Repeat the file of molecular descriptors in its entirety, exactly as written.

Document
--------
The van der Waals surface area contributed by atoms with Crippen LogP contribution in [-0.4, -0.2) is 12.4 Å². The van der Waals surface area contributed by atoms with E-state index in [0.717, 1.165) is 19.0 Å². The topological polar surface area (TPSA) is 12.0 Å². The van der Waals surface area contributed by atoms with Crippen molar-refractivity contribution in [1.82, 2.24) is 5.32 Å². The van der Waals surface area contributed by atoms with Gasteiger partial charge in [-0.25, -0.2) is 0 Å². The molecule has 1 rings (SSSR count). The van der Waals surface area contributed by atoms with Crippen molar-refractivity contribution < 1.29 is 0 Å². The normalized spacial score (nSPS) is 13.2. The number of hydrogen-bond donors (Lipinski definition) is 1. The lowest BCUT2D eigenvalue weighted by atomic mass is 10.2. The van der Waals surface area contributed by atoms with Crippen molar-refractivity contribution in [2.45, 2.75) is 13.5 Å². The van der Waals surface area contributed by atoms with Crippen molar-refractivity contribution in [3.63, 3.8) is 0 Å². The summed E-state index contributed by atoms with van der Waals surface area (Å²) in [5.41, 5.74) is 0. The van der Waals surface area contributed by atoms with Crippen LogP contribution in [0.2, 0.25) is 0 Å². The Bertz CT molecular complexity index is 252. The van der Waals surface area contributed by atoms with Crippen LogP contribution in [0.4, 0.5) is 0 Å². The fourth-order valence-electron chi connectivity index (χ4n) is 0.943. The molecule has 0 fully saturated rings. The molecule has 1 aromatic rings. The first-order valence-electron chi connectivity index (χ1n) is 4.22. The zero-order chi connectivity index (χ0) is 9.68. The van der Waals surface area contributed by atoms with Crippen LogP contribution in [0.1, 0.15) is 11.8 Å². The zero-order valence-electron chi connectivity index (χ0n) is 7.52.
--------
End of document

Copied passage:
The van der Waals surface area contributed by atoms with Crippen LogP contribution in [-0.4, -0.2) is 12.4 Å². The van der Waals surface area contributed by atoms with E-state index in [0.717, 1.165) is 19.0 Å². The topological polar surface area (TPSA) is 12.0 Å². The van der Waals surface area contributed by atoms with Crippen molar-refractivity contribution in [1.82, 2.24) is 5.32 Å². The van der Waals surface area contributed by atoms with Gasteiger partial charge in [-0.25, -0.2) is 0 Å². The molecule has 1 rings (SSSR count). The van der Waals surface area contributed by atoms with Crippen molar-refractivity contribution < 1.29 is 0 Å². The normalized spacial score (nSPS) is 13.2. The number of hydrogen-bond donors (Lipinski definition) is 1. The lowest BCUT2D eigenvalue weighted by atomic mass is 10.2. The van der Waals surface area contributed by atoms with Crippen molar-refractivity contribution in [2.45, 2.75) is 13.5 Å². The van der Waals surface area contributed by atoms with Crippen molar-refractivity contribution in [3.63, 3.8) is 0 Å². The summed E-state index contributed by atoms with van der Waals surface area (Å²) in [5.41, 5.74) is 0. The van der Waals surface area contributed by atoms with Crippen LogP contribution in [0.2, 0.25) is 0 Å². The Bertz CT molecular complexity index is 252. The van der Waals surface area contributed by atoms with Crippen LogP contribution in [0.4, 0.5) is 0 Å². The fourth-order valence-electron chi connectivity index (χ4n) is 0.943. The molecule has 0 fully saturated rings. The molecule has 1 aromatic rings. The first-order valence-electron chi connectivity index (χ1n) is 4.22. The zero-order chi connectivity index (χ0) is 9.68. The van der Waals surface area contributed by atoms with Crippen LogP contribution in [0.1, 0.15) is 11.8 Å². The zero-order valence-electron chi connectivity index (χ0n) is 7.52.